Basic 3D & CAD programs

Hi All
I am looking for a 3D or CAD program that is relatively simple to use. I’ve used 3D Max and obtain some good results, creating figures moving
camera positions etc.
However I want to design some simple machinery, a movable workbench for example. To make wheels and put a simple spindle through a hole in 3D Max is a complicated process and I am a bit rusty using it.
So can anyone recommend a 3D or CAD program to use?
Thanks
Chris
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Hi All
I am looking for a 3D or CAD program that is relatively simple to use. I’ve used 3D Max and obtain some good results, creating figures moving camera positions etc.
However I want to design some simple machinery, a movable workbench for example. To make wheels and put a simple spindle through a hole in 3D Max is a complicated process and I am a bit rusty using it.
So can anyone recommend a 3D or CAD program to use?
Thanks
Chris
========================================= I'm a big fan of Rhino, which I've used for years. It's a NURBS-based 3D modeler. It does have pretty accurate CAD capability, but if you're thinking eventual CAD/CAM, there are better choices.
Rhino is not the easiest or cheapest, but it is a very powerful modeler.
-- Ed Huntress
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Ed Huntress wrote:

I second Ed's vote for Rhino. http://www.rhino3d.com / It Just Works.
--Winston
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How does v3 compare to v4?
Wes
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wrote:

I haven't even tried the new features in v4. Otherwise, it's basically the same.
-- Ed Huntress
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Ed Huntress wrote:

Ed, I went straight from V2 to V4. I noticed that in V4, you can edit the contents of text blocks. Not so in V2. Could you do that in V3? That is a Very Desirable Feature for me.
--Winston
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wrote:

Aack! Winston, I don't think I've ever written a text block in Rhino. So I don't know. I don't think it's listed in the current new-features list, so maybe it was added in V.3.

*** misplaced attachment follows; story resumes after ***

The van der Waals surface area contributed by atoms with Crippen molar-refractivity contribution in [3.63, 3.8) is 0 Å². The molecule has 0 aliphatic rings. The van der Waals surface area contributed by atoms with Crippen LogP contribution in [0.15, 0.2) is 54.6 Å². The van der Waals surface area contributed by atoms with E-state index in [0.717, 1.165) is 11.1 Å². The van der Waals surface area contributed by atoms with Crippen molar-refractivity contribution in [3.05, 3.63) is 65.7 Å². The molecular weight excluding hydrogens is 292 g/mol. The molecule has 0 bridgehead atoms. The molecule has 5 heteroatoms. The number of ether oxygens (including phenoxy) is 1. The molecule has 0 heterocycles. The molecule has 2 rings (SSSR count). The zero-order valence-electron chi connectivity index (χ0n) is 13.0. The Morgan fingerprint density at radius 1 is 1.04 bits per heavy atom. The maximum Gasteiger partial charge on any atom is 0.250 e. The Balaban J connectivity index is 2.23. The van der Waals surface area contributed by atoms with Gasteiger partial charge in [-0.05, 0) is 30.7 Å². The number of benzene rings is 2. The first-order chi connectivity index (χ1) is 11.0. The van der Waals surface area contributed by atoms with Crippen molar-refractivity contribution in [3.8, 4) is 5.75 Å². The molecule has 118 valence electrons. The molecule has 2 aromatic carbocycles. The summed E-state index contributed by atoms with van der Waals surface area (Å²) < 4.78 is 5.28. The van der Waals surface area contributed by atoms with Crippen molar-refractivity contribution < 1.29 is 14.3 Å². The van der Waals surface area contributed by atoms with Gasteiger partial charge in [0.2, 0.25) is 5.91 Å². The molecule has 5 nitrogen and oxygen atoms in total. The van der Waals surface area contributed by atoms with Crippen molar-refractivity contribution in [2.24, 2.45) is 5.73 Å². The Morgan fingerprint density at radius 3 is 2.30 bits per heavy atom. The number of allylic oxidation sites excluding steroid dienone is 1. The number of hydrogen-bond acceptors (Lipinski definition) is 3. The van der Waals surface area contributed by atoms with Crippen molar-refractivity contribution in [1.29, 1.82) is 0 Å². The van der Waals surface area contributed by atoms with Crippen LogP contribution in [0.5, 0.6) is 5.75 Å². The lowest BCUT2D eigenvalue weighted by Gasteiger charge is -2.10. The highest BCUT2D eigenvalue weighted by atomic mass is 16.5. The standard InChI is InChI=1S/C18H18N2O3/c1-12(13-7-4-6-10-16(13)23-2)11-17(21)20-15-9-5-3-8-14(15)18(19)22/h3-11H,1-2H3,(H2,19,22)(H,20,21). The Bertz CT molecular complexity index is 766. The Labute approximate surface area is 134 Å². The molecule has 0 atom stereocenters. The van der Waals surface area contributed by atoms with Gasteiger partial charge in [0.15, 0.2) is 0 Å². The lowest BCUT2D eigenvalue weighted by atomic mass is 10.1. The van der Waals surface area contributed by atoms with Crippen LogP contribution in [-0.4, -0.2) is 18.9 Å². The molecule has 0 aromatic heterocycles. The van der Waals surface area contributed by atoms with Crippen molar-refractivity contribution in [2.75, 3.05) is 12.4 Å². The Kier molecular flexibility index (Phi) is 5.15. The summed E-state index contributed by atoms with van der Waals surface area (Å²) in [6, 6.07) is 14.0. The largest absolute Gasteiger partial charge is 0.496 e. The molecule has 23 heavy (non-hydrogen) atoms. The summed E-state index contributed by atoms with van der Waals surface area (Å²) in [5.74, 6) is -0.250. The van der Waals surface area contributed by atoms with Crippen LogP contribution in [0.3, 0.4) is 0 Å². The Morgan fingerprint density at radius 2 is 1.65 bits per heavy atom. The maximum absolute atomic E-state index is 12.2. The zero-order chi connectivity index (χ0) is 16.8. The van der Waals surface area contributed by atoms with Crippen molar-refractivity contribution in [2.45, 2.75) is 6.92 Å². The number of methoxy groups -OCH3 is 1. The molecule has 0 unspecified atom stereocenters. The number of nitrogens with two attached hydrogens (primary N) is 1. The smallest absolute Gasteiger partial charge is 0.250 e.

Mostly I've used Rhino for two purposes: to draw things I want to build (mostly furniture, like the corner computer table and shelves I'm working at right now) and to create 3D images to go with my articles (I used it a lot when I was editing at _Machine Shop Guide_ and _Machining_ magazines).
I've also done a lot of experimenting with creating shapes of cars and airplanes and such. But I've never used it to produce a blueprint-type document. I know that lots of people do.
I *have* enterred text for architectural drawings with it, but I don't recall any problems with editing them. Maybe I got them right the first time. I just don't remember. That was years ago.
-- Ed Huntress
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Ed Huntress wrote:
(...Rhino3D text block editing...)

OK, thanks!
I guess no two people use a tool exactly the same way. I use Rhino very interactively, so I change the contents of text blocks very often.
--Winston
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I have v3 demo on one box and v4 demo, I installed on a faster box. Hard to figure out if v4 seems quicker. Gotta preserve my remainding saves ;)
Wes -- "Additionally as a security officer, I carry a gun to protect government officials but my life isn't worth protecting at home in their eyes." Dick Anthony Heller
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wrote:

Alibre, if you want a true parametric 3D modeler without spending the money on Solidworks, Inventor, etc.
http://www.alibre.com/products/xpress/xpress_for_me.asp
--
Ned Simmons

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On Wed, 28 May 2008 07:43:08 -0700 (PDT), Chris

============older technology, cad only, but lots of add-ins and standard [dxf/dwg] drawing formats. Can output pdf files with freeware printer drivers such as "cute".
Has pretty good rendering capabalities with the P and PE versions
see http://www.intellicadms.com / for pricing http://www.intellicadms.com/products/special-pricing.asp
Note that there are several flavors of IntelliCad, sold by other companies such as http://www.bricsys.com/en_INTL / http://www.cadopia.com / I have no experence with their versions, but these seem to be well regarded.
FWIW -- Intelicad works with all the AutoCAD lisp and vba addins I have tried.
Unka' George [George McDuffee] ------------------------------------------- He that will not apply new remedies, must expect new evils: for Time is the greatest innovator: and if Time, of course, alter things to the worse, and wisdom and counsel shall not alter them to the better, what shall be the end?
Francis Bacon (1561-1626), English philosopher, essayist, statesman. Essays, "Of Innovations" (1597-1625).
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Chris wrote:

I've used DesignCAD since the DOS days.
http://www.imsidesign.com/Products/DesignCADFamily/DesignCADv18/tabid/325/Default.aspx?gclid=CLW21_6DypMCFRUasgodlVouiw